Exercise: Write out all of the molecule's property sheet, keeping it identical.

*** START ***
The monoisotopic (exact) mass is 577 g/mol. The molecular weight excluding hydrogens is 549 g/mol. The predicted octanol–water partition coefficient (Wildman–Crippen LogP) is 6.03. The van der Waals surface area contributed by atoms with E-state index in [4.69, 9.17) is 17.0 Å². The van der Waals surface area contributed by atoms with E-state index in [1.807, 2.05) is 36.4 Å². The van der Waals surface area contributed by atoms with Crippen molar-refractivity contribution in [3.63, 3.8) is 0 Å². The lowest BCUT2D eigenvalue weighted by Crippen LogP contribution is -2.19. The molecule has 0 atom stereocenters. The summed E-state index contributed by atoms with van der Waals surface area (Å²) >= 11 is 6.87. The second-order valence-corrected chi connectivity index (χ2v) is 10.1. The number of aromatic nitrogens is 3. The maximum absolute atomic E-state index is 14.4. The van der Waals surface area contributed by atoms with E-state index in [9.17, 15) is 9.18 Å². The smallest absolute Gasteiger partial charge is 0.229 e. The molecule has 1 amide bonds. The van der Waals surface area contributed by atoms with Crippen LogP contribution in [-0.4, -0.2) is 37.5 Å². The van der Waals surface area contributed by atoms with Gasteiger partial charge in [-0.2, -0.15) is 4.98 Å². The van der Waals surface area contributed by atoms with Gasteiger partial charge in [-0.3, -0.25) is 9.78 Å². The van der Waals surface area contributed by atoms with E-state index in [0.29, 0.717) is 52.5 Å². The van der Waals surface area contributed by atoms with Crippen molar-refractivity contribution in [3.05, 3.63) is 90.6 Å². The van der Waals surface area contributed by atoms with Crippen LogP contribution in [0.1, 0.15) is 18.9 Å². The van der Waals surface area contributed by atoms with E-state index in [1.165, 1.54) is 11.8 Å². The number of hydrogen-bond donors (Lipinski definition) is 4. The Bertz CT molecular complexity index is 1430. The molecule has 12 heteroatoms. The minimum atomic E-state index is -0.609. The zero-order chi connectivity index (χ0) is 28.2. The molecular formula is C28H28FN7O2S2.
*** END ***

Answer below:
The monoisotopic (exact) mass is 577 g/mol. The molecular weight excluding hydrogens is 549 g/mol. The predicted octanol–water partition coefficient (Wildman–Crippen LogP) is 6.03. The van der Waals surface area contributed by atoms with E-state index in [4.69, 9.17) is 17.0 Å². The van der Waals surface area contributed by atoms with E-state index in [1.807, 2.05) is 36.4 Å². The van der Waals surface area contributed by atoms with Crippen molar-refractivity contribution in [3.63, 3.8) is 0 Å². The lowest BCUT2D eigenvalue weighted by Crippen LogP contribution is -2.19. The molecule has 0 atom stereocenters. The summed E-state index contributed by atoms with van der Waals surface area (Å²) >= 11 is 6.87. The second-order valence-corrected chi connectivity index (χ2v) is 10.1. The number of aromatic nitrogens is 3. The maximum absolute atomic E-state index is 14.4. The van der Waals surface area contributed by atoms with E-state index in [9.17, 15) is 9.18 Å². The smallest absolute Gasteiger partial charge is 0.229 e. The molecule has 1 amide bonds. The van der Waals surface area contributed by atoms with Crippen LogP contribution in [-0.4, -0.2) is 37.5 Å². The van der Waals surface area contributed by atoms with Gasteiger partial charge in [-0.2, -0.15) is 4.98 Å². The van der Waals surface area contributed by atoms with Gasteiger partial charge in [-0.3, -0.25) is 9.78 Å². The van der Waals surface area contributed by atoms with E-state index in [0.29, 0.717) is 52.5 Å². The van der Waals surface area contributed by atoms with Crippen molar-refractivity contribution in [3.05, 3.63) is 90.6 Å². The van der Waals surface area contributed by atoms with Crippen LogP contribution in [0.1, 0.15) is 18.9 Å². The van der Waals surface area contributed by atoms with E-state index in [1.165, 1.54) is 11.8 Å². The number of hydrogen-bond donors (Lipinski definition) is 4. The Bertz CT molecular complexity index is 1430. The molecule has 12 heteroatoms. The minimum atomic E-state index is -0.609. The zero-order chi connectivity index (χ0) is 28.2. The molecular formula is C28H28FN7O2S2.